The great Hasidic master, Rabbi Moshe Leib of Sassov, was born in the Ukrainian city of Brody in 1745 to Rabbi Ya’akov, a bitter opponent of the Hasidic movement. But from an early age, his son Moshe Leib was attracted to the movement and longed to come into contact with one of its masters. Eventually, he left home without his father’s permission to study under the tutelage of Rabbi Shmelke of Nikolsburg, one of the leading disciples of the Maggid of Mezritch.
When Rabbi Ya’akov found out what his son had done, he flew into a rage and rushed out to cut a switch from a nearby tree. He then put this in his room, intending to beat his son with it when the boy returned. Whenever it happened that he saw a better switch with which to beat his son, he immediately cut that one and threw the other away. This went on for a very long time, until one day, a servant cleaning the house, took the switch and put it in the attic. On that same day, Reb Moshe Leib asked Reb Shmelke’s permission to return home for a short visit.
When Reb Moshe Leib entered the house, Rabbi Ya’akov jumped up at once and began to search for the switch he had recently cut. He searched everywhere, but could not find it. While he rushed about, frantically searching for the switch, Reb Moshe Leib walked calmly past him and retrieved it from the attic. He then brought it to his father and laid it at his feet. The old man gazed into his son’s earnest face and was suddenly overcome with love.
Such was Reb Moshe Leib’s humility, much of which he had learned from his master, Reb Shmelke. But he also sought to emulate Reb Shmelke’s profound love of Israel, literally, ‘those who wrestle with God.’ Thus, after thirteen years, when their studies together were completed, the blessing Reb Shmelke gave to Reb Moshe Leib was that the love of Israel should truly enter his heart.
Later, Reb Moshe Leib said that he had learned how to love others from a couple of drunken peasants in a roadhouse.
One peasant said to another, “Do you love me?”
The other replied, “I do.”
And first said, “No, you don’t love me; if you did, you would know what I need?”
Thus, Reb Moshe Leib’s most profound service to God was always in how he sought to anticipate and meet the needs of the people around him. For this reason, he was often called the “father of widows and orphans.” He would personally go to the homes of the bereaved and offer what comfort he could. There is even a famous story of his going disguised as a peasant to chop wood for a needy young mother.
Just as he spared no effort in helping the needy, he was equally committed to raising funds for the redemption of captives (those unfortunate tenant farmers who had fallen behind in their rent payments and had been thrown into prison by their Polish landowners). To redeem these captives, he would often travel from town to town raising funds. All the money he received, he gave to the cause of the captives or distributed to the poor. Once he was reproached for giving money to someone of ill repute and replied, “Should I be pickier than God, who gave it to me?”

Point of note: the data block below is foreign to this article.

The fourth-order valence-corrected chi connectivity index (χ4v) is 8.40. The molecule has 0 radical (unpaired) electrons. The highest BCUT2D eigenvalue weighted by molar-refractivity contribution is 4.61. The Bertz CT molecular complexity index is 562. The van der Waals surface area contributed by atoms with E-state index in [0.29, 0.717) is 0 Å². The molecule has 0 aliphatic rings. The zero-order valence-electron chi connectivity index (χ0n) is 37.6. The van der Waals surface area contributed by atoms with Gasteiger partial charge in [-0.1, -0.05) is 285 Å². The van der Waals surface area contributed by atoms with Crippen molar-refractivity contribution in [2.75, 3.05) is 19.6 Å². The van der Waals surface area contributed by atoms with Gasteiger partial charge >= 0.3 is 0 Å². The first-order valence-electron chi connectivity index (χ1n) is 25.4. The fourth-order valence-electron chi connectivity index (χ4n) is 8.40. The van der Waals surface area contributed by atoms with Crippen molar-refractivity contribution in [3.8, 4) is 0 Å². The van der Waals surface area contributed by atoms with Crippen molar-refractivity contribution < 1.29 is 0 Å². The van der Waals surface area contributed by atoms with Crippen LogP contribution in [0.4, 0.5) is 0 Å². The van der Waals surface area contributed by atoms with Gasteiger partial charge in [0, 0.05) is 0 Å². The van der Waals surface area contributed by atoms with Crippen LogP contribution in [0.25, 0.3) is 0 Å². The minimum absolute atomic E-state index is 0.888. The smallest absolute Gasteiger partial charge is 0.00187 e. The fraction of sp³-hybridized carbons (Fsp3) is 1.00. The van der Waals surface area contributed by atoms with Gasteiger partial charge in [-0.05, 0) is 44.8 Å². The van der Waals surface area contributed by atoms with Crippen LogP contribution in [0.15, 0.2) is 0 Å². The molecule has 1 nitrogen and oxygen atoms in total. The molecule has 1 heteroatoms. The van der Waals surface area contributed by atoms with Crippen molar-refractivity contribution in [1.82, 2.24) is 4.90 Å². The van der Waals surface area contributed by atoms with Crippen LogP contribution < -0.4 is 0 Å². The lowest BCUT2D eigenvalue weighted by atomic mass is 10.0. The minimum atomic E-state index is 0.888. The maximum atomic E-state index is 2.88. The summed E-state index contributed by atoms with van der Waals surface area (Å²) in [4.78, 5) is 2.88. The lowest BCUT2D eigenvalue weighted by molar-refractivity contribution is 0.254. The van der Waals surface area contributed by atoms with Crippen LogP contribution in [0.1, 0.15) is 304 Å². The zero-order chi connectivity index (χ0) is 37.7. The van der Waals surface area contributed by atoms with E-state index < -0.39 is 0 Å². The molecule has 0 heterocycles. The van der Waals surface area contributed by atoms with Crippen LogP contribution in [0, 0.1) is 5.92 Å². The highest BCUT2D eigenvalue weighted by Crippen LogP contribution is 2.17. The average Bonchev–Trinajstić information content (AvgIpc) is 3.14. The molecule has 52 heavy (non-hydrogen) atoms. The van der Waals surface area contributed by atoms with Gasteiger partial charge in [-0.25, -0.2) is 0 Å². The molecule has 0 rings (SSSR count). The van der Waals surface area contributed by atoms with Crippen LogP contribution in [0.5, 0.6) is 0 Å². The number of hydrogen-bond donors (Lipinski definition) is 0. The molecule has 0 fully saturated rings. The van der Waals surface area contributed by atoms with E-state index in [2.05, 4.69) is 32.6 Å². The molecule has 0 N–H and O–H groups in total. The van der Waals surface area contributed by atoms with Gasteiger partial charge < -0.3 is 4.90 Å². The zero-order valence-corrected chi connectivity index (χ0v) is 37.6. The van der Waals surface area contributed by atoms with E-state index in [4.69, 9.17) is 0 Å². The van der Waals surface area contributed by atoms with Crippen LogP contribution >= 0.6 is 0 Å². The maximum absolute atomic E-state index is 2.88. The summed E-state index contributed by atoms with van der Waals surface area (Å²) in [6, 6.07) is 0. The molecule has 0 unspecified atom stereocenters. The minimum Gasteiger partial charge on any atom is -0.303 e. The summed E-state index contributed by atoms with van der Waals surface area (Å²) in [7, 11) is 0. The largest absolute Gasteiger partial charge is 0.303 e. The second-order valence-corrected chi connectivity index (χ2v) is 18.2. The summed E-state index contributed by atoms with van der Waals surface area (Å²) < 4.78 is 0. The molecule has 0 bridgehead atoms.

It is said that Reb Moshe Leib was a broad shouldered giant of a man. But in spite of his size, he was known to be the most graceful of dancers. Once, when his friend Reb Levi Yitzhak of Berditchev fell ill, Reb Moshe Leib laced up special shoes made of Moroccan leather and danced a holy dance, every spin and gesture of which was imbued with holy meaning. Through this ‘prayer,’ the holy Berditchever was healed.
His love of music and dancing was such that he even broke with convention because of it. Once he was present at a wedding where the musicians played so wonderfully that he danced the whole evening. Afterward, he said to the band, “I would love it if you play this music at my funeral.” Well, years passed and everybody forgot about it. Then, one day, while the band was traveling, their horses suddenly bolted and took the wrong path. They ran and ran and ran, until finally, they arrived at a funeral in Sassov. The musicians asked, “Whose funeral is this?” Someone answered, “The great rebbe, Moshe Leib of Sassov.” Then they remembered his request and told the guests at the funeral. But how could you play music at a funeral? So a beit din, a legal council, of Reb Moshe Leib’s disciples was quickly convened, and the musicians offered their witness to Reb Moshe Leib’s request. The disciples, knowing their master well, accepted their witness and the band played on the way to the cemetery.
There is a tradition that says, when Reb Moshe Leib died on 4th of Shevat 1807 and had no more mitzvot, or commandments to fulfill, he decided to do what he had done in life; he burst straight into hell and refused to leave until all its prisoners were released from their captivity. Some say that he got his way.*
* A version of this was originally published in Moshe Leib of Sassov. A Guide to Spiritual Progress. Tr. Zalman Schachter-Shalomi. Boulder, CO: Albion-Andalus Books, 2011.